Rhinocarhire have a photography travel competition running at the moment which closes on 31st October, so hurry if you want to join in! You don’t have to be nominated to join in, but you do need to nominate five other bloggers on your entry.
“Our competition is based around modes of transport and how you travel, whether by road, air, rail or sea, we want you to put your creative thinking hats on and show us your best snaps of each (or as many as you wish) types of transport you’ve encountered. Whether it’s from a recent trip or one from the past, we just want to see how you travel.” Continue reading Travel Your Way
The last of my travels in British Columbia: this is the route up the Sunshine Coast on the west coast of the mainland, north of Vancouver, which we took to reach Vancouver Island in 2005. It is a truly lovely drive along with a couple of short ferry rides across the fjords along this spectacular coastline. We were fortunate to be able to buy a CirclePac ticket from BC Ferries which gave us discounted fares on the routes up the coast and to and from the island. I believe we also got discounted fares travelling to the smaller islands such as Hornby, Denman and Cormorant Island (Alert Bay). Sadly this ticket was discontinued in 2011. However, it is still a route I recommend for the scenery alone. Continue reading A leisurely drive up the Sunshine Coast
The World’s tallest totem pole is located at the northern end of Cormorant Island next to the Big House. This pole stands 173 feet tall and unlike most totem poles which are specific to one family the figures on this pole represent some of the tribes of the Kwakwaka’wakw. From the top down are the following figures:
- Sun Man: crest of the Quatsino tribes
- Kolus: crest of the Kwagu
- Whale: crest of the Gwa’sala-‘Nak’waxda’xw
- Old Man: crest of Turnour Island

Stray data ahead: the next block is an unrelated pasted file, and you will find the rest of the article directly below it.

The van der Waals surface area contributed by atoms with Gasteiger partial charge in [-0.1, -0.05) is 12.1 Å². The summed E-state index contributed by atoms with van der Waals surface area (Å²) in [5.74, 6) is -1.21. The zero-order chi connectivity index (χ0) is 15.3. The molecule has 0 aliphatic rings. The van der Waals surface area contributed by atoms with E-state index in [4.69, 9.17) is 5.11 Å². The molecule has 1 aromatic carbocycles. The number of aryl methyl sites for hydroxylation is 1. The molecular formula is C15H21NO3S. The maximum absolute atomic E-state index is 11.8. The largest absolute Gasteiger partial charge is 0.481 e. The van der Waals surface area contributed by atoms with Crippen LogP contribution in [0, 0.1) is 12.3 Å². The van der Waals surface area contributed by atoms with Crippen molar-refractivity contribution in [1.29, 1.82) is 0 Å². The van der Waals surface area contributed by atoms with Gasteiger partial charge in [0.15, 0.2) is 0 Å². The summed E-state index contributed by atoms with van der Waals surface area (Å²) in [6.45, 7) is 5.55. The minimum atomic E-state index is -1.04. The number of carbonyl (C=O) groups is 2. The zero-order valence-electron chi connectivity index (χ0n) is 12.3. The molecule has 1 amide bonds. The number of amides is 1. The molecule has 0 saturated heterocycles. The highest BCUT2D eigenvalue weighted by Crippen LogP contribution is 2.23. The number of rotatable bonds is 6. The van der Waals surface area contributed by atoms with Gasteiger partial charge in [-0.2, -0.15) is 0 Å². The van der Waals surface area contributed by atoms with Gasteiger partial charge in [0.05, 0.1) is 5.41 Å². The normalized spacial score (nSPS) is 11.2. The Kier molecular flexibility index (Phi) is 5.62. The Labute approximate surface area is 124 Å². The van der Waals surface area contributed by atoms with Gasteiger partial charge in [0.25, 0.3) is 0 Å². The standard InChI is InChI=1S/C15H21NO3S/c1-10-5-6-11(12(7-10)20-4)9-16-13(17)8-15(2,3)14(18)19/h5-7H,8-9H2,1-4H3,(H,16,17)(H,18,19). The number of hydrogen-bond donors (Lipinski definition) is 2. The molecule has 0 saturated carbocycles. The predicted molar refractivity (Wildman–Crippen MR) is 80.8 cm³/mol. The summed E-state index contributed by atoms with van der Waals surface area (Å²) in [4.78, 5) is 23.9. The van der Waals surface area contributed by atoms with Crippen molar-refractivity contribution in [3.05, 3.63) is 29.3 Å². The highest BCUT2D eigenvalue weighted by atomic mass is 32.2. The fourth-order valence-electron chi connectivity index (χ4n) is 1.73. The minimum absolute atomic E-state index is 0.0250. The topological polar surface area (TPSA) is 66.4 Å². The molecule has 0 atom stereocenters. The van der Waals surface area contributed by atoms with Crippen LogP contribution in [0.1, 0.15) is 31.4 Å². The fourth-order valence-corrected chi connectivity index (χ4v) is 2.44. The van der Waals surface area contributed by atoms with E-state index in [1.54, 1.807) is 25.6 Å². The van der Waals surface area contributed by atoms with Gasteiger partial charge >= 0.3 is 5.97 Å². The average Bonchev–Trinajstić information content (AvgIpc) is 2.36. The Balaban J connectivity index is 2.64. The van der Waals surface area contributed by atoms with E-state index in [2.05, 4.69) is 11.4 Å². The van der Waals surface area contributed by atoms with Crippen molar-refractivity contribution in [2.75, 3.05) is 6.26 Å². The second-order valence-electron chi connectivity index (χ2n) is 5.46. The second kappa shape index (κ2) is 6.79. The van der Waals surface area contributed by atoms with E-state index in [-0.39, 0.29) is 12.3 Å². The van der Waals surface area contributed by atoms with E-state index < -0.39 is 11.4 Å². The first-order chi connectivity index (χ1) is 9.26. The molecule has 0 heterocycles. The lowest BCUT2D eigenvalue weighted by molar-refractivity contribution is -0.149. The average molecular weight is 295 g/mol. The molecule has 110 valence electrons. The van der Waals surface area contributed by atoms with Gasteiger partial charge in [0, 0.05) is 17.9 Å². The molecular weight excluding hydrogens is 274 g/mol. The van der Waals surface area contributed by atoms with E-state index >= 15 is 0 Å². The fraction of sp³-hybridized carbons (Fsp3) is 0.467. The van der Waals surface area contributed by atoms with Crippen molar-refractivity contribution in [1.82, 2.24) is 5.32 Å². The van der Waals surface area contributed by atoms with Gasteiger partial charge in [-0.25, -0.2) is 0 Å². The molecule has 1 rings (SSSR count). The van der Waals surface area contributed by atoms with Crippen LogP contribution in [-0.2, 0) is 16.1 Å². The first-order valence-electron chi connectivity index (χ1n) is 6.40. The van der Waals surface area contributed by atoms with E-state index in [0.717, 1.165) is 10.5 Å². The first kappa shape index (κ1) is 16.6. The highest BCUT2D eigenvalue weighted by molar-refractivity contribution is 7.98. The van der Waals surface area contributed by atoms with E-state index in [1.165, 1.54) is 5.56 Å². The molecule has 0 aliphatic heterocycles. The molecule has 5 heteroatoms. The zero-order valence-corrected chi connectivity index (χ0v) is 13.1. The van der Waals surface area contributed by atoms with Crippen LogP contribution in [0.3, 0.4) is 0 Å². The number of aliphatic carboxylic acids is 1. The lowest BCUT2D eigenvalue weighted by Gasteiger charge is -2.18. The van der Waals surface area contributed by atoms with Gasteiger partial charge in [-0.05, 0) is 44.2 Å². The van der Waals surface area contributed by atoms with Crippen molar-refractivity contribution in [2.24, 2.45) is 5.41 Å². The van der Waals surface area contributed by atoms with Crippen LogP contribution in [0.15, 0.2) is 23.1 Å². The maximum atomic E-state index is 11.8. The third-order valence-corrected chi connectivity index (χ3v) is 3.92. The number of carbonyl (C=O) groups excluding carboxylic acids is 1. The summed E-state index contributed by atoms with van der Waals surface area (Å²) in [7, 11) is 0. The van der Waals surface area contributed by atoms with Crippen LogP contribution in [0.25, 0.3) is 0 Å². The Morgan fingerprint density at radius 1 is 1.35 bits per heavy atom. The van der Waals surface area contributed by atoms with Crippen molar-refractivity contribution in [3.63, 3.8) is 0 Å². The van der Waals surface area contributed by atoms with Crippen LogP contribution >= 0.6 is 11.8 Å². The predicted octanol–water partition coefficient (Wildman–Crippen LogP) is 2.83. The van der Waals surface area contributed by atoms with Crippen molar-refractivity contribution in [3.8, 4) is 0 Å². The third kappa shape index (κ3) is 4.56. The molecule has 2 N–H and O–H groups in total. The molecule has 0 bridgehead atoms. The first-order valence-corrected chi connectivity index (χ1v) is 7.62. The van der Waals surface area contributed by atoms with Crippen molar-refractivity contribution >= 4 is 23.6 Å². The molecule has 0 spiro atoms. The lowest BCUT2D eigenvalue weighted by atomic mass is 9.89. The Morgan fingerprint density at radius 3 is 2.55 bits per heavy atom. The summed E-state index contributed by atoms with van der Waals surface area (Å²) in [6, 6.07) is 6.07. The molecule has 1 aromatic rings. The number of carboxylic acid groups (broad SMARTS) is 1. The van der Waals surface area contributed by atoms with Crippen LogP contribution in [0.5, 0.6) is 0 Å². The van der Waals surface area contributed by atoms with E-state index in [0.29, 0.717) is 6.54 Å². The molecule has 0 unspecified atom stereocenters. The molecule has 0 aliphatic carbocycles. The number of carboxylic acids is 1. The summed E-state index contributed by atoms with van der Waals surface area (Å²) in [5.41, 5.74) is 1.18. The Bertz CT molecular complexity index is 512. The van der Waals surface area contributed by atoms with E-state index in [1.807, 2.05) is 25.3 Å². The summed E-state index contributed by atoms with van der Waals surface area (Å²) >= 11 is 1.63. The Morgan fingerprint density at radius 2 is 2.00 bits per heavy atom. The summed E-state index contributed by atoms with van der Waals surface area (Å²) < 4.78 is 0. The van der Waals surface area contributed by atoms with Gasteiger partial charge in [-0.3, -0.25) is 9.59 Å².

- Wolf: crest of the Dzawada’enux
- Thunderbird: ‘Namgis tribe
- Dzunukwa: crest of the Mamalilikala
- Bear holding a salmon, a raven and a Dzunukwa holding a copper. Continue reading Alert Bay V: The World’s Tallest Totem Pole
The Meaning of U’mista
In earlier days people were sometimes taken captive by raiding parties. When they returned home, either through payment of a ransom or by a retaliatory raid, they are said to have “u’mista”. The return of treasures from distant museums is a form of u’mista. Continue reading Alert Bay IV: U’mista Cultural Centre
Long ago when the world was young, after the great flood, a giant halibut (so big you could stand on it) lived at Xwalkw (the mouth of the Nimpkish River). One day he swam ashore and transformed himself into a human. He built a house and made huge beams to be placed on top of the vertical poles, but he was unable to lift them into place. As he worried about his problem he heard a noise and turned around to see a Thunderbird alight on a huge rock.
This supernatural bird offered assistance and grasping a beam in its talons, flew into the sky and put the beam in position. Then he descended and removed the Thunderbird mask and costume and ordered them into the sky saying “You shall never flap your great wings to cause thunder, nor flash your great eyes to cause lightning, only when death comes upon a prince or princess of my descendants.”
He then announced that he would be the brother of the first man and began to build a house for himself. This is why the ‘Namgis have the right to display the Thunderbird and the Halibut as their crests.